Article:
“We reinvent a fake history for ourselves that doesn’t deal with the complexities. That kind of self congratulatory history that passes for heritage keeps us from seeing ourselves and doing better.”—Paraphrased from Little War on the Prairie | This American Life
“I never approve, or disapprove, of anything now. It is an absurd attitude to take towards life. We are not sent into the world to air our moral prejudices.”— Lord Henry Oscar Wilde, The Picture of Dorian Gray
It’s complicated being a lady in business with mostly men.
To what I imagine is the dismay of my alma matter, Wellesley College, I’m not very vocal about the role of women in business. Not because I don’t believe in gender equality, I do, but because it’s just so complicated to iron out all my own misgivings on the topic let alone communicate my position in a concise, thoughtful and convincing way.
So I was pleasantly surprised to find myself nodding along with Gabrielle Hamilton in Blood Bones & Butter where she describes working with men and the love-hate relationship she has (and I have) with other women doing the same.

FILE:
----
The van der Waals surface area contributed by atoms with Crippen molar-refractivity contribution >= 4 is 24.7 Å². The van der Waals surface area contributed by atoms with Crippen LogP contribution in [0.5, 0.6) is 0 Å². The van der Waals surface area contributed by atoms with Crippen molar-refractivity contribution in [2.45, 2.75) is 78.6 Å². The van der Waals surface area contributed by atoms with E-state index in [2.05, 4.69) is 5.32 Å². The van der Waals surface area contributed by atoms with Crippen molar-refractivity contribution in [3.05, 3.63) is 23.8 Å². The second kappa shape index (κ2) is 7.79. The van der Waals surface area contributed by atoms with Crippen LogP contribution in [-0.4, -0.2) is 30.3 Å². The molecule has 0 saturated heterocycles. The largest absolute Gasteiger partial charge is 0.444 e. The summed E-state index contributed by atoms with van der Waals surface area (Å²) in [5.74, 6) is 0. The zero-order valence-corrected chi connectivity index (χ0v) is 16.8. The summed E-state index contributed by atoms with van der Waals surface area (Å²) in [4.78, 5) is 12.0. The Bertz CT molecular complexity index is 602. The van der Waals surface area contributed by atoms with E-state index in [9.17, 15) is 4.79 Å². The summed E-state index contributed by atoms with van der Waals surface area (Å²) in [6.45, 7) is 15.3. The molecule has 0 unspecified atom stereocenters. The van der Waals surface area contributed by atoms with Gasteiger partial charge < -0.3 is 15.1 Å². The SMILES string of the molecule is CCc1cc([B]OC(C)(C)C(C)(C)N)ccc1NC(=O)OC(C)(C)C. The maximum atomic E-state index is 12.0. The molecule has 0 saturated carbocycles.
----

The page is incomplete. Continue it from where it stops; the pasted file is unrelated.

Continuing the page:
It was not until I opened my own place that I realized how present and ongoing the struggle to be female in a professional kitchen had been. It’s like the hood during service. Everybody talks about the heat in a kitchen, and the heat, without doubt, is formidable. It’s a powerful opponent. But for me the real punisher is the exhaust hood, with the suction so powerful that it sucks up all the metal bound filters from their spots and bangs them against the lip of the hood. The big mechanic kick of the fan belt starting up, the unified clank of the filters rising — like a Rockettes kick, all in unison — then followed by eighteen draining hours of heavy-duty vacuum hum, over which orders are barked, dishes are clanked, pots are slammed around, and the stereo blasts. Then finally at midnight or one, after the disher has turned off the fryer, someone turns off the hood and a profound silence descends. I never realize how much space the noise of the hood takes up in my mind and head — that heavy vacuum sound — until I shut it off, and total bliss and relief set in.
In the same way, when I opened my own restaurant, I enjoyed such an absence of boy-girl jostling that I only then understood that, all through my entire work life, I had been working a double shift. I had been working the same shift as my peers, with all of its heat and heft and long hours on your feet. But I had been doing a second job all along, as well —that of constantly, vigilantly figuring out and calibrating my place in that kitchen with those guys to make a space for myself that was bearable and viable. Should I wear pink clogs or black steel-toe work shoes? Lipstick or Chapstick? Work double hard, double fast, double strong, or keep pace with the average Joe? Swear like a line cook or giggle like a girl?
Meanwhile, the parsley needs to be chopped, and the veal chops seared off. There is, still, the work itself to do.